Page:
I appreciate you giving it another chance, and I’m sorry it didn’t click with you. I agree with Rock8man: What I really enjoy about the show is that, more than a typical sitcom, it plays a lot with time and perception. In the episode you mentioned (“The Girl with Two Breasts”), it’s not that they were explaining the jokes, but that they were different jokes when seen from the other perspective, and not the ones you were expecting. I enjoy how the show builds on those slowly, until the ending ties things together in a way that doesn’t seem forced.
Most of all though, I appreciate that it’s not a typical sitcom. Split-screen, time loops, missed perceptions, abrupt and unexplained cuts…they all seem (at least to me) like new ways of telling the story. It reminds me of Memento in a way, and maybe that’s a simplistic comparison, but it’s the best analogy I can come up with. Sure, in many ways it’s a typical sitcom, but Memento is also a pretty straightforward crime drama if you take out the reversing mechanic. It’s a comedy put together by someone who said, “Okay, this is how sitcoms have been done over the last fifty years; what can we do differently?”
I was thinking of other examples to cite, but I don’t want to ruin the jokes for someone who is interested in the show. However, I also enjoyed another great Jeff episode, “The Man with Two Legs,” about what happens when he accidentally tells a beautiful woman that he has a wooden leg.
Thanks DennyA! Yes, my kids also enjoy listening to it too (with the same omitted songs). They still get a thrill out of hearing my name, although admittedly, they tend to hear it more on a daily basis.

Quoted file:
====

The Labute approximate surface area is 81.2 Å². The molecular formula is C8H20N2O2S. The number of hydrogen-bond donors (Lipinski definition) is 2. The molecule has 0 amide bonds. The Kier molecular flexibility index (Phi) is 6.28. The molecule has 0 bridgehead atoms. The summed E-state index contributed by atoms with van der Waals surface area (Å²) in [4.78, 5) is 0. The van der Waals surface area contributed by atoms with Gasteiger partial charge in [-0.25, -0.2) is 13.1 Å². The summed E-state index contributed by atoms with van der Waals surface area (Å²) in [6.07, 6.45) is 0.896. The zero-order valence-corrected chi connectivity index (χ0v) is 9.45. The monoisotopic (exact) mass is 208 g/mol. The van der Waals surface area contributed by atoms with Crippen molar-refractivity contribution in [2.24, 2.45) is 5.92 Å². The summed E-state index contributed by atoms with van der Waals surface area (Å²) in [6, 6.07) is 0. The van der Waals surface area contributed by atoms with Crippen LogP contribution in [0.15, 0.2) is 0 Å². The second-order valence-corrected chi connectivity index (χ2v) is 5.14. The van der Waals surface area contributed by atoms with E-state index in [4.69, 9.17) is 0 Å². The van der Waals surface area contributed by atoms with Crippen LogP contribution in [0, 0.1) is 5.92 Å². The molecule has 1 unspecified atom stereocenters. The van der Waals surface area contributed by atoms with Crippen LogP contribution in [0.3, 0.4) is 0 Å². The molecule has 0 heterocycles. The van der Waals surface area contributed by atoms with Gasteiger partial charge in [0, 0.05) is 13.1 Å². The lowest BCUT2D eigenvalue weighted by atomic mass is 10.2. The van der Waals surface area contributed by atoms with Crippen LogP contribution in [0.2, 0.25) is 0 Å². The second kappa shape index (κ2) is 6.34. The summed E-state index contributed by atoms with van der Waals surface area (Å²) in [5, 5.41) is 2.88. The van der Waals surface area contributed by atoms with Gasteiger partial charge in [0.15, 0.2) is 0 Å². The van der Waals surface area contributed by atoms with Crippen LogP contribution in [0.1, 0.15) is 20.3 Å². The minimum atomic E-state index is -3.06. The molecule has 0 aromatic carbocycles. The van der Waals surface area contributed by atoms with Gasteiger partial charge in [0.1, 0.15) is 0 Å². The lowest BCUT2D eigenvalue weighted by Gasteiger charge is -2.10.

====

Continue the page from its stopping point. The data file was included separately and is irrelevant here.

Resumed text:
I absolutely agree with Xtien on one thing at the very least. I’m done with laugh tracks. Almost all of my favorite shows of late are laugh track free. I can only think of one sitcom I still enjoy that has a laugh track, How I Met Your Mother, and even then I find the inclusion of the canned laughter to be incredibly grating. It’s amazing how shows as loony as 30 Rock or even Scrubs feel more grounded in reality than something like Friends or Everybody Loves Raymond just because there’s no laugh track interrupting the flow of the jokes.
I want to find out more about this live Coulton cd. Is this it? I only know a couple of his songs but I immediately fell for that guy and I’d love to hear more of his stuff (especially if it means supporting someone from here).
I was thinking more about the show this morning and it occurs to me that the ideal way for me to get introduced to a show like this would be the way Rock8man describes introducing his friends to it. Bringing the dvd over and watching it together. I think watching it with a group of friends would have warmed me up to it more.
Thanks for the explanation about what the show is doing in the perspective shift. With the language shift in particular, I think I was more in the mind of getting something like Eddie Izzard’s encore at the end of “Dress to Kill” where he does Speed-uh in French. I was getting the jokes from the body language, and so I felt kind of cheated.
RedHerb is right about the final joke, of course. I just don’t find the callback about the more homely friend’s small breasts to be worth it. What’s her line? “Men get disappointed when the flat-chested friend shows up.” I love that line!
I find this most intriguing…
…because I think I just shunted “Coupling” into my “Friends” mind-space when I was watching it last night. That image of the guys sitting at a table in the middle of their crowded bar, holding forth and conspiring. That just brought to mind the coffee shop in “Friends”. I had to watch every episode of that show because it was my wife’s favorite and we only had one tv at the time. Let’s just say it grew to wear on me. So without thinking I viewed “Coupling” in that light, and it probably colored my reaction to the show.